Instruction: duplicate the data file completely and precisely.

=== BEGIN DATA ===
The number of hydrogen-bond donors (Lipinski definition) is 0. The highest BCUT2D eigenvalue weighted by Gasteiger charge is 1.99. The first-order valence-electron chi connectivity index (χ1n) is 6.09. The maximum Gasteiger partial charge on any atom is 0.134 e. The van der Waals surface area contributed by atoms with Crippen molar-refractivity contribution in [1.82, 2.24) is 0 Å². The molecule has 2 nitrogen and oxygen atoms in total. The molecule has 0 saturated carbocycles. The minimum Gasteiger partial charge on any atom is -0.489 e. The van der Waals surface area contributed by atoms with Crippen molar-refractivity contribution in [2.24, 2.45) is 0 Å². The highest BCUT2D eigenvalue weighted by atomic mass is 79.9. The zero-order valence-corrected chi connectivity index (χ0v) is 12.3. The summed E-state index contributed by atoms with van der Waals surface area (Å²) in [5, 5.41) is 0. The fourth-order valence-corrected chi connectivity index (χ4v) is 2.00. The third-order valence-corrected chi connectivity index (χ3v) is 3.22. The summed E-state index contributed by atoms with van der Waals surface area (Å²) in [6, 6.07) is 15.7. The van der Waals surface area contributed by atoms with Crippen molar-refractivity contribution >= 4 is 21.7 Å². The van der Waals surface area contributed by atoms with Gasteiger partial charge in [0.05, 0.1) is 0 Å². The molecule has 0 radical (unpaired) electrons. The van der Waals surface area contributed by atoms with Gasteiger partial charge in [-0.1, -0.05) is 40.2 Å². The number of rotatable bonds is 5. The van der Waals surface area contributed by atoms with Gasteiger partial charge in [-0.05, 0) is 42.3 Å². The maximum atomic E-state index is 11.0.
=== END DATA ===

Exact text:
The number of hydrogen-bond donors (Lipinski definition) is 0. The highest BCUT2D eigenvalue weighted by Gasteiger charge is 1.99. The first-order valence-electron chi connectivity index (χ1n) is 6.09. The maximum Gasteiger partial charge on any atom is 0.134 e. The van der Waals surface area contributed by atoms with Crippen molar-refractivity contribution in [1.82, 2.24) is 0 Å². The molecule has 2 nitrogen and oxygen atoms in total. The molecule has 0 saturated carbocycles. The minimum Gasteiger partial charge on any atom is -0.489 e. The van der Waals surface area contributed by atoms with Crippen molar-refractivity contribution in [2.24, 2.45) is 0 Å². The highest BCUT2D eigenvalue weighted by atomic mass is 79.9. The zero-order valence-corrected chi connectivity index (χ0v) is 12.3. The summed E-state index contributed by atoms with van der Waals surface area (Å²) in [5, 5.41) is 0. The fourth-order valence-corrected chi connectivity index (χ4v) is 2.00. The third-order valence-corrected chi connectivity index (χ3v) is 3.22. The summed E-state index contributed by atoms with van der Waals surface area (Å²) in [6, 6.07) is 15.7. The van der Waals surface area contributed by atoms with Crippen molar-refractivity contribution >= 4 is 21.7 Å². The van der Waals surface area contributed by atoms with Gasteiger partial charge in [0.05, 0.1) is 0 Å². The molecule has 0 radical (unpaired) electrons. The van der Waals surface area contributed by atoms with Gasteiger partial charge in [-0.1, -0.05) is 40.2 Å². The number of rotatable bonds is 5. The van der Waals surface area contributed by atoms with Gasteiger partial charge in [-0.05, 0) is 42.3 Å². The maximum atomic E-state index is 11.0.